Tart, cobbler, grunt, slump, crisp, crumble, betty, pandowdy, buckle, teacake, galette, fool, trifle and pie – all of the evocative names (some unique to different parts of the country), all meant for one thing – delicious fruit desserts. Rustic Fruit Desserts by Cory Schreiber collects some of the best of these simple and satisfying dishes in this charming book.
Recipes are arranged by season, so you can take advantage of the beautiful peaches, nectarines and apricots that are available now, open it again in the fall when the pears, apples and figs arrive and then again in the spring for ideas for strawberries, rhubarb and cherries. In addition to recipes for the more common fruits from blueberries to raspberries, some lesser-known fruits – huckleberries, currants, marionberries, plumcots and pluots – are also represented. Recipes are straightforward and unintimadating – even the beginner will find success. And what better way to take advantage of the changing seasons than with fresh fruit desserts?
This is a book about home cooking, but it’s also a book about family and the timeless tradition of passing down knowledge, from elder to child, mother to daughter or, in this case, mother-in-law to son-in-law. Daley has meticulously and lovingly recorded not only his mother-in-laws recipes, tips and advice, but also the the stories behind the recipes – family ancedotes, who passed the recipe on to her, influences from other countries and cultures, and which ones are favorites of guests and family alike. Keeping the project in the family, the beautiful photographs were made by Daley’s wife/Hirami’s daughter Salima.
You’ll find all of your favorites here, covering vegetables, lamb, chicken, rice, chutneys and sweets, all written for the home cook. There is special emphasis on the spices and techniques that make Indian cuisine so unique. While many of the dishes may seem exotic and difficult at first glance, closer inspection shows that even a beginner will soon be cooking authentic, delicious Indian food.
What’s cool about magazines is that they teach you how to do really useful and practical things, but in a painless and fun way. The Main Street library has two new titles that do just that.
Food Network Magazine is chuck full of recipes: check out the best burger in each state with Bobby Flay (in Iowa it’s the Famous Garbage Burger in Ames), peruse the recipes for “50 Summer Drinks,” and plan a Father’s Day cookout.
Learn how to save energy by browsing through Home Power Magazine. Recent articles tell you how to buy a wind generator, smarter power strips, energy saving digital TV converter boxes and investing in solar electricity.
Those two cups nobody wanted from this morning have lost their aroma and flavor as a straight beverage. They’re not good for anything except tomorrow’s 6AM supercharge, with the characteristic post-slurp wince.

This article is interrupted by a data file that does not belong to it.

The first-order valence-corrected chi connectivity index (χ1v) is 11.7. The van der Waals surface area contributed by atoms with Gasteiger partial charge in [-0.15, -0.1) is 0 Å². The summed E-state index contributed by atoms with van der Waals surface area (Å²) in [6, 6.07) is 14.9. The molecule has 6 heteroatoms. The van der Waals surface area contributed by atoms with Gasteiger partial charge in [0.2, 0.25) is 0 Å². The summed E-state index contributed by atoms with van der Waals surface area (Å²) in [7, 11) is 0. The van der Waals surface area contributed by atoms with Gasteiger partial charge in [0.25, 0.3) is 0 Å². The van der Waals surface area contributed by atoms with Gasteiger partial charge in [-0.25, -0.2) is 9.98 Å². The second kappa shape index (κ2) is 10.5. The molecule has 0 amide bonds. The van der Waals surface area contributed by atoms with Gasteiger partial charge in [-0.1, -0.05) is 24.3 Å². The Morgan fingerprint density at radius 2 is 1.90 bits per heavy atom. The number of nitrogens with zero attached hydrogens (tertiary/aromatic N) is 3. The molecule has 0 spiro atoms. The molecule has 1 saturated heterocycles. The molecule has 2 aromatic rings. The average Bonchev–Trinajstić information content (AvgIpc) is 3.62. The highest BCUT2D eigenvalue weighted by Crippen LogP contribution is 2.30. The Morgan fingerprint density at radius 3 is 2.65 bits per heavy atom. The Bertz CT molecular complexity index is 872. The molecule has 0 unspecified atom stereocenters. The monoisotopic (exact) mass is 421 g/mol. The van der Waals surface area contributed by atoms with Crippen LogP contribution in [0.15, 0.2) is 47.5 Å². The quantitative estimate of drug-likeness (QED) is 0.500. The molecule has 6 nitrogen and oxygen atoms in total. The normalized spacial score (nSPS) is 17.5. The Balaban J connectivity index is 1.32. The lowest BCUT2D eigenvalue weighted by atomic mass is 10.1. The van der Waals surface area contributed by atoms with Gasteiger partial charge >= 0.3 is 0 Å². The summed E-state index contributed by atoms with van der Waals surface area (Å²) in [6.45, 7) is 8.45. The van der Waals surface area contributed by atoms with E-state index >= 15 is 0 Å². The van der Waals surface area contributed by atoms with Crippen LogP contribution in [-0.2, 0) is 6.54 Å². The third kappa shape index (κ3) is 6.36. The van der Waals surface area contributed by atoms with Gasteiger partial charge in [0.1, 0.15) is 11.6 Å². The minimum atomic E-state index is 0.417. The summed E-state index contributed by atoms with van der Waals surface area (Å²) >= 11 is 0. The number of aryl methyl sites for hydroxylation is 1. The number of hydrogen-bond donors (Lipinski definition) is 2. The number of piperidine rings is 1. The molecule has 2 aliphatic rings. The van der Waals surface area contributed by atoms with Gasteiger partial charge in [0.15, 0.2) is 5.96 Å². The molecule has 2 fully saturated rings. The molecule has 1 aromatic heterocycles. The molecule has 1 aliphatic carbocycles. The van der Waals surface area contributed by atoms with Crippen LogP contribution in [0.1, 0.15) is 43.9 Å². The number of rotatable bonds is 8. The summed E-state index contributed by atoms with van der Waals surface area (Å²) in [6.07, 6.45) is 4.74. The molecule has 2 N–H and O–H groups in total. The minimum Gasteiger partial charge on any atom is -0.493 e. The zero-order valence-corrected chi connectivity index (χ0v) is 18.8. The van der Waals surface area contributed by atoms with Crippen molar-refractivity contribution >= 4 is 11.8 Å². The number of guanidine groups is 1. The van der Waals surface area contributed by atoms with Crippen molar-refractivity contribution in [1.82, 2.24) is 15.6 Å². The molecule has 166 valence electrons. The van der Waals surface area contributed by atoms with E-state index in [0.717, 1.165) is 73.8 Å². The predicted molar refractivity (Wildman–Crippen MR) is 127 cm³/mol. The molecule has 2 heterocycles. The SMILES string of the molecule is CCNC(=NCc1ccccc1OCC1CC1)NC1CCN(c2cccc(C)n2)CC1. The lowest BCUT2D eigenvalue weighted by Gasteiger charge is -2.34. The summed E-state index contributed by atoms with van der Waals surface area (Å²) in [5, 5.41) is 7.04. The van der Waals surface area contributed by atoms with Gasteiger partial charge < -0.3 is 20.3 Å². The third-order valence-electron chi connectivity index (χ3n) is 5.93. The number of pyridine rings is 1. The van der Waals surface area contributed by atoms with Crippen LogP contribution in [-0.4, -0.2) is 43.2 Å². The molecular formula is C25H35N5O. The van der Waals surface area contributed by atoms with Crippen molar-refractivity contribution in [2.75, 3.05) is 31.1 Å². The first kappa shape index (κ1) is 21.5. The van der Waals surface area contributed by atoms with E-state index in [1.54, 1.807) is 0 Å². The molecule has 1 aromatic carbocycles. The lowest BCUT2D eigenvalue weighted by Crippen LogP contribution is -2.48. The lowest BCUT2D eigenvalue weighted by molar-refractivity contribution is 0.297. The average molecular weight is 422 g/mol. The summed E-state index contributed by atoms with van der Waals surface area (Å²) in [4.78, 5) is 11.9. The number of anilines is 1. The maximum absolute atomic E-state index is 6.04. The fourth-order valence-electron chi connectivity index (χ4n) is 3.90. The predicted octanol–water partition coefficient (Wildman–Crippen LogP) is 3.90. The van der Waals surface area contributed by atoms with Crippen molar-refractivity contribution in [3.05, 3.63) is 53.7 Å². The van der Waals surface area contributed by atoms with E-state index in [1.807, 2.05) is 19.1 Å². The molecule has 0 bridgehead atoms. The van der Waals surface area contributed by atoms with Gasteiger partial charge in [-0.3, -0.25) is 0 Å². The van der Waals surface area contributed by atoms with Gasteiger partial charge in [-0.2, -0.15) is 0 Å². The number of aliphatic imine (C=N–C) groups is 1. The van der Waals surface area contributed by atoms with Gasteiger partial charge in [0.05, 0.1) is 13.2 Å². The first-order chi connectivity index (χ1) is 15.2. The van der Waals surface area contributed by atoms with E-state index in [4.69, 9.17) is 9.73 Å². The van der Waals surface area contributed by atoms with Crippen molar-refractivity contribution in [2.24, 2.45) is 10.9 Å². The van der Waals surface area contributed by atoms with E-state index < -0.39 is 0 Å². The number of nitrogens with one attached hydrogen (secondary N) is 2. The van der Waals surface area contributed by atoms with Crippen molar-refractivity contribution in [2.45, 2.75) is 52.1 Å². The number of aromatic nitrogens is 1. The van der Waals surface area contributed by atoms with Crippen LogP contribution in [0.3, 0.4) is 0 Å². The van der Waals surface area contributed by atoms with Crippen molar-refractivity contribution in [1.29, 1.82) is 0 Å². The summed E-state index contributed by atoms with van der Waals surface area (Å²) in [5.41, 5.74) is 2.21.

This neat tip from the May 2009 Consumer Reports’ Shop Smart magazine: “Coffee is a great flavoring, says chef Steve Petusevsky, of Roundy’s Supermarkets.”
-Freeze leftovers in ice-cube trays and add to iced coffee. This trick keeps your iced coffee from getting watery as the cubes melt.
-Substitute coffee for the water in brownie or chocolate cake mixes. It imbues a richer flavor.
-Replace part of the liquid in stews or barbecue sauce with strong coffee. Again, the coffee adds to the flavor, and you can save your wine for drinking!
-Substitute coffee for water in your favorite baked-beans recipe or add a litle when heating canned baked beans.
-Use coffee as a meat marinade. it imparts a subtle flavor, its acidity helps break down tougher cuts of beef or pork, and it adds a nice earthy flavor to poultry.
“Brunch” always means something special – a celebration or gathering. Now you can make any occassion – like “it’s the weekend” – special with the help of Gale Gand’s Brunch.
Gale includes the standards – eggs, pancakes, scones and muffins – but she also throws in some unexpected entries such as potstickers, lemony wheatberry salad and pretzles. Basic recipes for classic brunch dishes – omelets, waffles, pancakes, crepes, strata, quiche – are outlined, then fun and interesting variations for each are suggested. Recipes are straightforward and simple – because who wants to spend time in the kitchen during brunch? There’s something for every taste from Peanut Butter and Jelly Turnovers to Almond Ciabatta French Toast to Apricot Chicken Salad. Now any day – and any meal – can be special.
Celebrating the simple beauty of food, A Platter of Figs by David Tanis will tempt you with beautiful, unpretentious recipes, gorgeous photos and a simple philosophy – cooking should be a joy, eating should be a pleasurable experience and both should preferably be shared with friends.
The recipes are arranged seasonally, spring through winter, rather than by course, the idea being you should celebrate what each season offers. This fits in nicely with the current trend toward eating locally and sustainably, but it also has everything to do with flavor – fresh picked, in-season food is undeniably the best tasting.
Recipes range from the simple – Warm Asparagus Vinaigrette – to the more complex – Chicken Tagine with Pumpkin and Chickpeas – but all are clearly explained. Stories of Tanis’s life and travels (which are reflected in his recipes) are scattered throughout the book, adding a warm and friendly atmosphere to the cookbook. A beautiful book about beautiful food.